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Vuelta Stage 8: Valverde wins as he and Rodriguez catch Contador ahead of line, Froome loses time

Big guns in this year's Vuelta fight it out on climb to Andorra...

Alejandro Valverde of Movistar has won Stage 8 of the 2012 Vuelta in Andorra with race leader Joaquin Rodriguez of Katusha second and Saxo bank-Tinkoff Bank's Alberto Contador, who had seemed poised to win the stage, third. Team Sky's Chris Froome, second overall, had been fighting it out with that trio as they headed into the final kilometre, but tired in the final few hundered metres and lost a quarter of a minute on the road to his rivals, plus bonus seconds.

Froome, whose Team Sky colleagues had set the pace on the early part of the climb of the Collada de la Gallina, had been tracking Rodriguez and Contador as they passed under the flamme rouge and went on the attack, but Contador responded and rode away from the British rider. The Spaniard, well clear with 150 metres left to ride, looked set to take the stage win, and with it 12 valuable bonus seconds, but Valverde and Rodriguez came storming up the mountain behind him.

Rodriguez now lies 33 seconds ahead of Froome, with Contador a further 7 seconds down and Valverde another 10 seconds behind, 50 seconds off the race lead. Besides the 15 seconds Froome lost to the three riders ahead of him, his rivals also picked up bonus seconds – 12 for Valverde, 8 for Rodriguez and 4 for Contador.

The quartet, comprising two former Vuelta winners in Contador and Valverde plus the runners-up in the year’s first two Grand Tours – Rodriguez in the Giro d’Italia, Froome in the Tour de France – had been the strongest on the first big climb of this year’s race, the Alto de Arrate on Monday’s Stage 3, and today confirmed their status as the main contenders for this year’s race.

The race is now out of the high mountains until next Saturday, though there are some tough finishes including tomorrow on Montjuic in Barcelona, the key stage in the coming days looks likely to be Wednesday’s 40-kilometre individual time trial from Cambados to Pontevedra.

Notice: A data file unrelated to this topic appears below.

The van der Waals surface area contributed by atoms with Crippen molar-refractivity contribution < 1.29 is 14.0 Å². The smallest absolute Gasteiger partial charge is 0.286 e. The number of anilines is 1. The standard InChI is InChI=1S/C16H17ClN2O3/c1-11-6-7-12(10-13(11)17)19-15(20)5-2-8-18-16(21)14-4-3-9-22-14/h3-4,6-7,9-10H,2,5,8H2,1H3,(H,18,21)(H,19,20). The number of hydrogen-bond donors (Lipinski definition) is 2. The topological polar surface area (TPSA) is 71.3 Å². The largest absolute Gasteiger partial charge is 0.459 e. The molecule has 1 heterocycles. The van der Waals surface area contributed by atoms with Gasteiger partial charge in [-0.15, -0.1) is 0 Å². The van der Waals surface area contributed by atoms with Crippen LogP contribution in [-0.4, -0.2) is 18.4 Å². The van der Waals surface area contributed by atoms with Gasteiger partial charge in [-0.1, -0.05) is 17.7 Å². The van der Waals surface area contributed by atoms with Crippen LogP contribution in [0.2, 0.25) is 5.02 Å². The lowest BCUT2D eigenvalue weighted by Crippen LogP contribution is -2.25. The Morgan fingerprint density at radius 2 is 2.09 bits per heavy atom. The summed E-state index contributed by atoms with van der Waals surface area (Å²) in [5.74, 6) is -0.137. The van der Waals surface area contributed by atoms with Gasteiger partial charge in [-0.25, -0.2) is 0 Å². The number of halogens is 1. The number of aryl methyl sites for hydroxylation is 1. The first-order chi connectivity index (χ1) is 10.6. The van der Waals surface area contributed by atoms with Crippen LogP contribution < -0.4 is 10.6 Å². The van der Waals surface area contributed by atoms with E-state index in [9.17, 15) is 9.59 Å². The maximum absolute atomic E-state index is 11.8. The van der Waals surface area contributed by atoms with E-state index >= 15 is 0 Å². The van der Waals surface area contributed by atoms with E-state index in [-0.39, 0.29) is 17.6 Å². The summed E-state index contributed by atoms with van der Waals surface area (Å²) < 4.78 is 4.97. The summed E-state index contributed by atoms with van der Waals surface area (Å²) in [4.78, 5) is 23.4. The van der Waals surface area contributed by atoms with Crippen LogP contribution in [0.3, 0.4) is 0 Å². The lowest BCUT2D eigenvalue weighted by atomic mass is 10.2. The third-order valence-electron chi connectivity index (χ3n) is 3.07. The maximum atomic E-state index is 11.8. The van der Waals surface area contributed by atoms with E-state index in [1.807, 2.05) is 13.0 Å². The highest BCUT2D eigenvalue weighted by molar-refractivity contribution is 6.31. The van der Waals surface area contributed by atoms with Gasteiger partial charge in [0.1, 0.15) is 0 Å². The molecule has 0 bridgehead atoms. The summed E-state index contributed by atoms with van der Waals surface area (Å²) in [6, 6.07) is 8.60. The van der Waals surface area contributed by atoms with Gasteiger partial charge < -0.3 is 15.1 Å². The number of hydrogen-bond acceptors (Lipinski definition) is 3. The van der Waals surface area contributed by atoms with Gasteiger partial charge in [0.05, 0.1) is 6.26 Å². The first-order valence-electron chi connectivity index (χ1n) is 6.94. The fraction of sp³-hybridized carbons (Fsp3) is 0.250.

That’s a stage that Froome and Contador, both of them potential winners on the day, will be relishing much more than Rodriguez or Valverde, who will instead be looking to limit their losses, and based on the current time gaps, it's a day when the race lead may well change hands.

Today’s stage was ridden at a furious pace from the moment it started, the peloton still together as it covered nearly 53 kilometres in the first hour’s racing, a number of riders having unsuccessfully tried to get away, despite temperatures that once again were in the thirties.

With 100 kilometres of the 175-kilometre stage from Lleida left to ride, six riders finally managed to detach themselves from the front of the bunch – Orica-GreenEdge’s Cameron Meyer, Javier Ramirez from the Anadalucia team, BMC Racing’s Amaël Moinard, the Cofidis rider Mickaël Buffaz, Caja Rural’s Javier Aramendia and Vaconsoleil’s and Martijn Keizer.

The escapees at one point had a lead of nearly 10 minutes, but with Team Sky leading the chase, that had been slashed to just 4 minutes as they headed into the final 20 kilometres and began the ascent of the day’s penultimate climb, the Category 2 Alto de la Comella.

Sky continued to set the pace on the final 7.5-kilometre climb, its 18 hairpins never before ridden on the Vuelta, the group continuing to to dwindle in size as riders were shelled out of the back.